One of my primary motivations for dragging myself off of Reed campus was the insatiable travel bug that has afflicted me since birth. I doubtlessly inherited it from my grandmother, who is likely the most well traveled person that I will ever come across in my life. While moving to Paris for six months seems an obvious cure (for now) for my travel bug, I’m now realizing how much being in Europe in general affects my incurable ailment.
This past week was the final portion of the Parisian winter break (it’s split up in an incredibly confusing, three-section manner) so I hopped on a big yellow bus and spent fourteen hours surveying the French, German, and Czech landscapes, en route to Prague to spend the week with my boyfriend, who lives there permanently as an expat and writer. While I certainly don’t think that driving through a country constitutes visiting it, I did get a little thrill when I realized that I had read road signs in three different maternal languages, without leaving the same time zone, all in the same day.
I started to think about the difference between travel in the US and travel in Europe. It is, of course, true that each section of the US has a culture and personality of its own, but this was a different story. I then realized that one opportunity I absolutely could not miss out on over the course of the semester is inner-continental travel.
The next day, while walking the snowy streets of Prague, I was thinking of my newly-found Parisian friends, and it came to me that at the time, my friends had dispersed around the world: Amsterdam, Brussels, London, Madrid, Bruges, Morocco… the list goes on. With the availability of hostels, and the blessing of nationalized travel systems (i.e., really cheap tickets), and a passport in hand, seeing Europe one weekend-long trip at a time is one of the greatest advantages of studying here.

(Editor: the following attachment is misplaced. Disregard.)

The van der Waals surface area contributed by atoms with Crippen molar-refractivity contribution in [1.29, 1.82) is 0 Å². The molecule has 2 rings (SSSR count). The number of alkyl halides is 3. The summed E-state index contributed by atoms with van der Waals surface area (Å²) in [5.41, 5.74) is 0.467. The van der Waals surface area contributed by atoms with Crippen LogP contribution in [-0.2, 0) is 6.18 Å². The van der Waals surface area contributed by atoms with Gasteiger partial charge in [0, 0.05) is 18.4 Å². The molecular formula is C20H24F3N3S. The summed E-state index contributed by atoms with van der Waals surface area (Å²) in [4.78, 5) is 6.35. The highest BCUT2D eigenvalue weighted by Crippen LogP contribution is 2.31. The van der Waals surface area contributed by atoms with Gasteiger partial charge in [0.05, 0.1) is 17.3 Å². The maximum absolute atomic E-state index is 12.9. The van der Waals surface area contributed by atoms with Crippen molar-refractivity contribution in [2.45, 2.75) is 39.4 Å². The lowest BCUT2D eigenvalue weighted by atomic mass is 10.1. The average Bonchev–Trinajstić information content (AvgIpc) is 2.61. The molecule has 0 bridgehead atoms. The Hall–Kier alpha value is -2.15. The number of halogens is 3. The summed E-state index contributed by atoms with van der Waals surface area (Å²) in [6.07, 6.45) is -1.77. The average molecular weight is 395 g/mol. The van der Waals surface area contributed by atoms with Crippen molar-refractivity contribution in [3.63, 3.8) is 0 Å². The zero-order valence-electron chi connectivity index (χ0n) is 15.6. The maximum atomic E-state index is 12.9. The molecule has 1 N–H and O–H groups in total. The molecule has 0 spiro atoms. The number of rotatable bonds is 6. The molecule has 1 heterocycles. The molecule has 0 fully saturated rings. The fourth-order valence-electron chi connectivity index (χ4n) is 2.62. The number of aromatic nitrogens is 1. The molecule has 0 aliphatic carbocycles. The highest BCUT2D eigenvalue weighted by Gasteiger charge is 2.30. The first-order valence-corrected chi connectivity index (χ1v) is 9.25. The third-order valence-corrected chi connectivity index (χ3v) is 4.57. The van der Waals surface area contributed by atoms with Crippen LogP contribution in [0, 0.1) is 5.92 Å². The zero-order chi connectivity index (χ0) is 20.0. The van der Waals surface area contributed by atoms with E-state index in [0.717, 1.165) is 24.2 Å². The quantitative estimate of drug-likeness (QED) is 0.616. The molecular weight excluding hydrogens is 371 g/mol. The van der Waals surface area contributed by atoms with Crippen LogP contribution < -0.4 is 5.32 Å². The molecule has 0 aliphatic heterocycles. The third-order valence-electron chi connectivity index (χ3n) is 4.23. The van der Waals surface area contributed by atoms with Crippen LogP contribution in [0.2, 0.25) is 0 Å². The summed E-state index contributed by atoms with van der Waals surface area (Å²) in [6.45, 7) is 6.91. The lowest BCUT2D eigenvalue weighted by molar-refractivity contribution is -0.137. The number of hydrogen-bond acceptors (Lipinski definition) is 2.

That being said, I have to admit, getting off the bus in Paris after the fourteen-hour return trip felt like a great exhale. I had missed the fair city, and I was looking forward to getting back to classes on Monday morning. Even if Reed is the place I currently refer to as “home”, it was nice to be able to have Paris as a home-base of sorts—a place where I know the streets (well, sort of… I’m getting there) and have a house key and know which bakery on my block is open on Saturdays.
However, as I said, I consider Reed my home, and it has been quite odd being so far removed from what’s been happening on campus. Yes, I read the SB emails, and get regular email and Facebook updates from my faithful friends, but it’s much different from being front-row at senate meetings and seeing posters and announcements on the way to class. From recent reports, times are tumultuous at 3203, and I’ve been feeling a bizarre mixture of relief, confusion, and sadness that I’m not there to be in the midst of it all. My primal instinct to avoid drama by any means necessary is conflicting with my conception of Reed as a big family: With families come drunken Thanksgiving dinners, with people crying, yelling, criticizing, laughing, puking, and generally eye-rolling. Metaphorically speaking, of course. I suppose, in sum, that while I’m enjoying my French, (relatively) fancy-free time, there is a part of me that feels like I should be with my Reed family, dealing with these difficult things, and nursing the (again, metaphorical) hangover to come.
But I digress. My point is that as much as wanderlust will take hold of a person, body and soul, and allow for so many incredible opportunities and experiences, there is no replacement for a home-base, nor is there one for a family. Take care of each other, and try not to throw too much turkey. And when the dust has settled, check in with your travel bug, and see where it takes you.